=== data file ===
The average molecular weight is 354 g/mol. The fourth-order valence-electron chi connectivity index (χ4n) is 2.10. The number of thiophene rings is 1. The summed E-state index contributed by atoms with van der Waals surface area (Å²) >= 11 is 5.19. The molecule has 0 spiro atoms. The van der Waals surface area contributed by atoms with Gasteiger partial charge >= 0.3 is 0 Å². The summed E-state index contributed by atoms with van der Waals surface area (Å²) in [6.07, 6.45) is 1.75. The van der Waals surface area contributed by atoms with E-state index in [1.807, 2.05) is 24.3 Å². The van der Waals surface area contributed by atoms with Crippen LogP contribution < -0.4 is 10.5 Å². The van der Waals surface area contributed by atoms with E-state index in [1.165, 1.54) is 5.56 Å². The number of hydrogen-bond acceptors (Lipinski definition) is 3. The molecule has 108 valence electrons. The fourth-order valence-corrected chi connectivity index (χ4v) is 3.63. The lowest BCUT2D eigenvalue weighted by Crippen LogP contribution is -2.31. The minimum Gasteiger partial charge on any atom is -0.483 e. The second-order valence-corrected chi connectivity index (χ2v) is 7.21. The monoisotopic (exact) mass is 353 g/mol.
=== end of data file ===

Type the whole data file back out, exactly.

The average molecular weight is 354 g/mol. The fourth-order valence-electron chi connectivity index (χ4n) is 2.10. The number of thiophene rings is 1. The summed E-state index contributed by atoms with van der Waals surface area (Å²) >= 11 is 5.19. The molecule has 0 spiro atoms. The van der Waals surface area contributed by atoms with Gasteiger partial charge >= 0.3 is 0 Å². The summed E-state index contributed by atoms with van der Waals surface area (Å²) in [6.07, 6.45) is 1.75. The van der Waals surface area contributed by atoms with E-state index in [1.807, 2.05) is 24.3 Å². The van der Waals surface area contributed by atoms with Crippen LogP contribution < -0.4 is 10.5 Å². The van der Waals surface area contributed by atoms with E-state index in [1.165, 1.54) is 5.56 Å². The number of hydrogen-bond acceptors (Lipinski definition) is 3. The molecule has 108 valence electrons. The fourth-order valence-corrected chi connectivity index (χ4v) is 3.63. The lowest BCUT2D eigenvalue weighted by Crippen LogP contribution is -2.31. The minimum Gasteiger partial charge on any atom is -0.483 e. The second-order valence-corrected chi connectivity index (χ2v) is 7.21. The monoisotopic (exact) mass is 353 g/mol.